Found 1 week, 3 days ago on PhilSci Archive
  11. 931108.590852
    We give a precise semantics for a proposed revised version of the Knowledge Interchange Format. We show that quantification over relations is possible in a first-order logic, but sequence variables take the language beyond first-order.
    Found 1 week, 3 days ago on Chris Menzel's site
  12. 1010459.590879
    We report on progress and an unsolved problem in our attempt to obtain a clear rationale for relevance logic via semantic decomposition trees. Suitable decomposition rules, constrained by a natural parity condition, generate a set of directly acceptable formulae that contains all axioms of the well-known system R, is closed under substitution and conjunction, satisfies the letter-sharing condition, but is not closed under detachment. To extend it, a natural recursion is built into the procedure for constructing decomposition trees. The resulting set of acceptable formulae has many attractive features, but it remains an open question whether it continues to satisfy the crucial letter-sharing condition.
    Found 1 week, 4 days ago on The Australasian Journal of Logic
  13. 1043839.590894
    J. D. Hamkins and O, “The modal logic of set-theoretic potentialism and the potentialist maximality principles.” (manuscript in preparation)   Citation arχiv @ARTICLE{HamkinsLinnebo:Modal-logic-of-set-theoretic-potentialism, author = {Joel David Hamkins and {\O}ystein Linnebo}, title = {The modal logic of set-theoretic potentialism and the potentialist maximality principles}, journal = {}, year = {}, volume = {}, number = {}, pages = {}, month = {}, note = {manuscript in preparation}, abstract = {}, keywords = {}, source = {}, eprint = {1708.01644}, archivePrefix = {arXiv}, primaryClass = {math.LO}, url = {http://jdh.hamkins.org/set-theoretic-potentialism}, doi = {}, } Abstract. …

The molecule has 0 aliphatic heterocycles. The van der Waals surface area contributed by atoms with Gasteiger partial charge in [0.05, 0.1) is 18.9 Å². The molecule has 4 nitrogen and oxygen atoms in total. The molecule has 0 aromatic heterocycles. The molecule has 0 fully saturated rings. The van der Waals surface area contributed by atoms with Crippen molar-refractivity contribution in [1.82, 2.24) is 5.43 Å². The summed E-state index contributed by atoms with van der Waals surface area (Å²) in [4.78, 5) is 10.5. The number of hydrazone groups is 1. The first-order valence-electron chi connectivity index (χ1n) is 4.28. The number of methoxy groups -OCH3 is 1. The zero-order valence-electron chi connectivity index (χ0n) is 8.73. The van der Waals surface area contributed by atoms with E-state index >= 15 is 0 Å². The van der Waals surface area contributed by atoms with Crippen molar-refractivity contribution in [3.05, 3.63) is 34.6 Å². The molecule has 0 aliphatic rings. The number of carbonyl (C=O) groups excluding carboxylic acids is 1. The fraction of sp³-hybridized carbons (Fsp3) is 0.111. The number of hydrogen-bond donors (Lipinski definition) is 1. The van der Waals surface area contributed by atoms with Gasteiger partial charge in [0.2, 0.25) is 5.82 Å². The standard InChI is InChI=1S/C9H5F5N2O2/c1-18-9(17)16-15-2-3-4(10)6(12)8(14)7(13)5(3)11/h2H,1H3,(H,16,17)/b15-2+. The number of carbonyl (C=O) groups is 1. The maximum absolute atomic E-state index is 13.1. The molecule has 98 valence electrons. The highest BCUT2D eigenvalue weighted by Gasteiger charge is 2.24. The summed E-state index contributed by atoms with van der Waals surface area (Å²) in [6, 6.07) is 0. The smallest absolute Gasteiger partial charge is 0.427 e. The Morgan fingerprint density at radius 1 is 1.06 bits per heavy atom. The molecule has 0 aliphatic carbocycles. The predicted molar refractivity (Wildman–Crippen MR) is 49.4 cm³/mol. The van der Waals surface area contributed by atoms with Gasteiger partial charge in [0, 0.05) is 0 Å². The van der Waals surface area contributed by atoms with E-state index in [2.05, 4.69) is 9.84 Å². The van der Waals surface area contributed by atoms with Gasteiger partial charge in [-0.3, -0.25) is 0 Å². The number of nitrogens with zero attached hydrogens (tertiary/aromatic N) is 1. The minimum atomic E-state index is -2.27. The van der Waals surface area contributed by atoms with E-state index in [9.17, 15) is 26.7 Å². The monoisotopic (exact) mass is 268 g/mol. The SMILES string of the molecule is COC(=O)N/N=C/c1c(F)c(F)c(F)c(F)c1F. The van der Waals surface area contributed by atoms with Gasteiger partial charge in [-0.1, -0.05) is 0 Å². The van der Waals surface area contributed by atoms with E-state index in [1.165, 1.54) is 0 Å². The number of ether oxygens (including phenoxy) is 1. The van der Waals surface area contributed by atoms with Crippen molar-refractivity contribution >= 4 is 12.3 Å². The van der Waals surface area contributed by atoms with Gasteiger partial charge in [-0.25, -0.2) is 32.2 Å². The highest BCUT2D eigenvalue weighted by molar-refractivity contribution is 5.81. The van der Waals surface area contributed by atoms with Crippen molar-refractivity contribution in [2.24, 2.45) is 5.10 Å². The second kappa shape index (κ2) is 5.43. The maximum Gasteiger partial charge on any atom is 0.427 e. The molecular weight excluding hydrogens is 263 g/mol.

Found 1 week, 5 days ago on Joel David Hamkins's blog
  14. 1049929.590909
    The standard propositional account of necessary and sufficient conditions in many introductory logic textbooks is based on the material conditional. Some examples include (Barker-Plummer, Barwise, and Etchemendy 2011: 181-182), (Churchill 1986: 391-392), (Forbes 1994: 20-25), (Gabbay 2002: 68), (Haight 1999: 187-189), (Halverson 1984: 285- 286), (Hardegree 2011: 129), (Layman 2002: 250-251), (Leblanc and Wisdom 1976: 16-18), (Salmon 1984: 47-48), (P. Smith 2003: 132), (Suppes 1957: 8-10) and (Watson and Arp 2015: 149). In the appendix, pertinent excerpts from some of these resources are provided. In general, the typical exposition goes along the following lines (again, cf. the appendix): • “A is sufficient for B” is best rendered as “if A, then B”, or symbolically, (A ⊃ B). • “A is necessary for B” is best rendered as ”if not A, then not B”, or symbolically, (¬A ⊃ ¬B). This is equivalent to (B ⊃ A).
    Found 1 week, 5 days ago on The Australasian Journal of Logic
  15. 1077529.590923